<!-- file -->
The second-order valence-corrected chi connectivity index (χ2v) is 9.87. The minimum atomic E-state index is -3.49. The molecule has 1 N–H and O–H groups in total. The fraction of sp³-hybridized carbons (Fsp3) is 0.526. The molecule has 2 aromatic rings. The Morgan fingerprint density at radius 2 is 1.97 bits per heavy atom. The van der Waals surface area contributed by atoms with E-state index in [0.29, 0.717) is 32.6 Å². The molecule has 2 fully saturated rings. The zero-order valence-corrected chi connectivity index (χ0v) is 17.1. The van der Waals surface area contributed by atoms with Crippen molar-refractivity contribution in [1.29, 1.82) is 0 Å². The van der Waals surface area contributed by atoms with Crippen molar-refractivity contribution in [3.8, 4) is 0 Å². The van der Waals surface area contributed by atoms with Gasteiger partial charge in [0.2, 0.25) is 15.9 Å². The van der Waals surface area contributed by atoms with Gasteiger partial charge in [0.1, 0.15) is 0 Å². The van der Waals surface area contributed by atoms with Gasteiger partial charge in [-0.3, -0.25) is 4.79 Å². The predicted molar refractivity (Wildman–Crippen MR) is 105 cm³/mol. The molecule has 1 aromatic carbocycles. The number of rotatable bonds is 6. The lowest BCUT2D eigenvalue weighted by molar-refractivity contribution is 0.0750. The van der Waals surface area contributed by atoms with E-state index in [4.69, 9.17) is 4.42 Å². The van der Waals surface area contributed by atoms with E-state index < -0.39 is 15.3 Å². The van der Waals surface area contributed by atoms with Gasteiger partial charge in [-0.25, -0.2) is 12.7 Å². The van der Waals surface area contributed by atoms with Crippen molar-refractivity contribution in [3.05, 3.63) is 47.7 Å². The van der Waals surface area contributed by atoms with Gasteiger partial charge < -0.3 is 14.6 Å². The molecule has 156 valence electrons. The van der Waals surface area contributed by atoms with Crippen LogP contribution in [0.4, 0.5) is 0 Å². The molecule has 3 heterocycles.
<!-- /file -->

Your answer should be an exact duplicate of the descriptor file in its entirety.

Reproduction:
The second-order valence-corrected chi connectivity index (χ2v) is 9.87. The minimum atomic E-state index is -3.49. The molecule has 1 N–H and O–H groups in total. The fraction of sp³-hybridized carbons (Fsp3) is 0.526. The molecule has 2 aromatic rings. The Morgan fingerprint density at radius 2 is 1.97 bits per heavy atom. The van der Waals surface area contributed by atoms with E-state index in [0.29, 0.717) is 32.6 Å². The molecule has 2 fully saturated rings. The zero-order valence-corrected chi connectivity index (χ0v) is 17.1. The van der Waals surface area contributed by atoms with Crippen molar-refractivity contribution in [1.29, 1.82) is 0 Å². The van der Waals surface area contributed by atoms with Crippen molar-refractivity contribution in [3.8, 4) is 0 Å². The van der Waals surface area contributed by atoms with Gasteiger partial charge in [0.2, 0.25) is 15.9 Å². The van der Waals surface area contributed by atoms with Gasteiger partial charge in [0.1, 0.15) is 0 Å². The van der Waals surface area contributed by atoms with Gasteiger partial charge in [-0.3, -0.25) is 4.79 Å². The predicted molar refractivity (Wildman–Crippen MR) is 105 cm³/mol. The molecule has 1 aromatic carbocycles. The number of rotatable bonds is 6. The lowest BCUT2D eigenvalue weighted by molar-refractivity contribution is 0.0750. The van der Waals surface area contributed by atoms with E-state index in [4.69, 9.17) is 4.42 Å². The van der Waals surface area contributed by atoms with E-state index < -0.39 is 15.3 Å². The van der Waals surface area contributed by atoms with Gasteiger partial charge in [-0.25, -0.2) is 12.7 Å². The van der Waals surface area contributed by atoms with Crippen molar-refractivity contribution in [3.05, 3.63) is 47.7 Å². The van der Waals surface area contributed by atoms with Gasteiger partial charge < -0.3 is 14.6 Å². The molecule has 156 valence electrons. The van der Waals surface area contributed by atoms with Crippen LogP contribution in [0.4, 0.5) is 0 Å². The molecule has 3 heterocycles.